Capitol shaken and stirred
Financial markets around the world are in a state of alarm over the ongoing developments in the US Congress — failure of politics with a divided government when law-makers cannot agree on spending even for the first six weeks of the new fiscal year already on from 1 October. There is equally apparent unconcern over the US Treasury exhausting its borrowing authority within two weeks (17 October). Meanwhile, the shutdown has weakened the dollar, a reserve currency for the world.
Unless the debt ceiling currently at 16.7 trillion dollars is raised in time by the Republicans in control of the House of Representatives without re-enacting another drama as in 2011, the US Government would be unable to honour its obligations to investors, contractors and the rest of the world. Any such failure would not only downgrade America’s credit rating and reverse emerging economic recovery but also bring into question the faith and credibility in the world’s principal financial market and global economic powerhouse.
At the heart of the fiscal crisis is the determination of Republicans to condition a short-term spending with provisions to de-fund or defer for a year parts of the 2010 Affordable Healthcare Act, a signature reform of President Obama, a legislation which came into effect from 1 October. It opens the way to cover uninsured millions with affordable costs and the law, when challenged two years back, was upheld by the Supreme Court.
An ultra-conservative wing (Tea Party) of Republicans has been stepping up its resistance to the Act calling it a ‘train wreck’ and ‘Federal enlargement’ and goading all Conservatives to seek ways of undermining the Healthcare legislation which it nicknamed as ‘Obamacare’.
Accordingly, over the last two weeks, the Republican majority in the House had been repeatedly voting for an expenditure continuing resolution (CR) with provisions to de-fund Obamacare in different ways. The Democrat majority in the Senate had been returning it every time to the House deleting the proviso. The disagreement till midnight of September 30 triggered the Federal Shutdown, the second in 17 years.
The first attempt to end the shutdown was made on 2 October, when President Obama called leaders of both parties in the Congress to the White House but Republicans ‘were not agreeable to end the shutdown by voting a ‘clean’ budget or signal willingness to raise the US debt ceiling without conditions in regard to the Healthcare Act.
The President told them to pass the budget and end the shutdown and also pay the bills run up by the Congress by raising the US debt ceiling. He said it would set the stage for reviving bi-partisan talks toward a long-term budget deal and other relevant issues. These include, according to the President, the growing costs of Medicare and Medicaid, and inadequacy of federal revenues. The President has firmly ruled out any discussion on Healthcare enactment while he was open to suggestions from Republicans for any improvements in its operation.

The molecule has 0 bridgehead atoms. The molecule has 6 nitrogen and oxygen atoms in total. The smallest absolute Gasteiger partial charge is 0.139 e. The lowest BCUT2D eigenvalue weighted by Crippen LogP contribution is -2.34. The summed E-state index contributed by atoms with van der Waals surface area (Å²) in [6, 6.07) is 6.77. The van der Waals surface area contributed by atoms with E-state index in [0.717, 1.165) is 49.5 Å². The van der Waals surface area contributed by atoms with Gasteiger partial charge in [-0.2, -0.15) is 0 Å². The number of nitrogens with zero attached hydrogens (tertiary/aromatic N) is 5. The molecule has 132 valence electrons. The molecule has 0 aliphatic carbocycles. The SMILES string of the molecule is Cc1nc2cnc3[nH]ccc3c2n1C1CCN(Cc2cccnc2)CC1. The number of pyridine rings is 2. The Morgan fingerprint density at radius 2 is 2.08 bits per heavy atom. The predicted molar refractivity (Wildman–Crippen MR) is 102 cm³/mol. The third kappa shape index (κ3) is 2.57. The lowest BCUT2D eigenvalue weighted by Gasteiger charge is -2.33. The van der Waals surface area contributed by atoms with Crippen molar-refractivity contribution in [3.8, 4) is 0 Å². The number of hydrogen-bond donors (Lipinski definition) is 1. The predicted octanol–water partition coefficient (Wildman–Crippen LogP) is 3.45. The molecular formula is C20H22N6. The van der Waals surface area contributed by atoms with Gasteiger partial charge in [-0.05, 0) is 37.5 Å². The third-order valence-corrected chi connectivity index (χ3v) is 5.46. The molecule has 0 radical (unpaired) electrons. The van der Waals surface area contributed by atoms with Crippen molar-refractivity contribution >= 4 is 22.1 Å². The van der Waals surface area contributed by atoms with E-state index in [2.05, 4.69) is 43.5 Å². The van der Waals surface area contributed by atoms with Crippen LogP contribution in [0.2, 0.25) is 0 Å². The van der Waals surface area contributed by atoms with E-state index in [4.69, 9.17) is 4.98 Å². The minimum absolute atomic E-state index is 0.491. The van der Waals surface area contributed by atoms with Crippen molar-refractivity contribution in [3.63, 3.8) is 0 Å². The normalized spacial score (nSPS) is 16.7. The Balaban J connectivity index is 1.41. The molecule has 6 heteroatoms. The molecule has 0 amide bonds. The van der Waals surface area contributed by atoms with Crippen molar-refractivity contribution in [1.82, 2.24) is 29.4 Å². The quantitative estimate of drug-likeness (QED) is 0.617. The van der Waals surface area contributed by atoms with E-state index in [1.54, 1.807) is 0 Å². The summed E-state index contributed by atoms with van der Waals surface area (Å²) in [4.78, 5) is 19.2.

Republicans have ignored warnings from international institutions about US fiscal issues, especially the sequester impeding the economy’s early recovery nor have been persuaded by appeals from US business or Wall Street concerns about an unprecedented debt default getting precipitated.
Chairman of the Senate Foreign Relations Committee, Bob Menendez said the shutdown gave the United States a black eye. ‘It is a dangerous message to the world,’ he said. ‘We tell other nations that we believe that they have to have certain disciplines. And yet we cannot ultimately keep our own budget open and the nation and its government functioning’.
In the midst of U.S. fiscal challenges, the IMF Chief Christine Lagarde said on 3 October that the ongoing political uncertainty over the budget and the debt ceiling does not help. ‘The government shutdown is bad enough, but failure to raise the debt ceiling would be far worse, and could very seriously damage not only the U.S. economy, but the entire global economy,’ she warned.
Treasury Secretary Jacob J Lew said on 3 October that Treasury would not be able to borrow any more money beyond 17 October though it had managed between May, when the present debt ceiling was reached, and now. The Treasury bonds have become the bedrock of the global financial system. Once investors come to doubt the ability of United States to pay its debt, the dollar would lose its special status as the most widely used currency in the world. When investors believe a default is likely, the stock market will almost certainly plunge, he said.
President Obama said there was no financial crisis to warrant the shutdown but it is a ‘reckless’ device of Republicans designed to advance their own agenda, and the Speaker John Boehner under pressure from Republican conservative and Tea Party groups outside, has not put a clean continuing resolution to vote which, he knew, a growing section of his own party would approve and it can get passed with Democrat votes.
Boehner said after the meeting in White House that all that they had sought was a discussion and ‘fairness for the American people under Obamacare’. But, he contended, the President said he would not negotiate on that issue. Instead, he has set two conditions for talks on budget issues — Republicans to pass funding and ending the shutdown and, secondly, raising the debt ceiling. IPA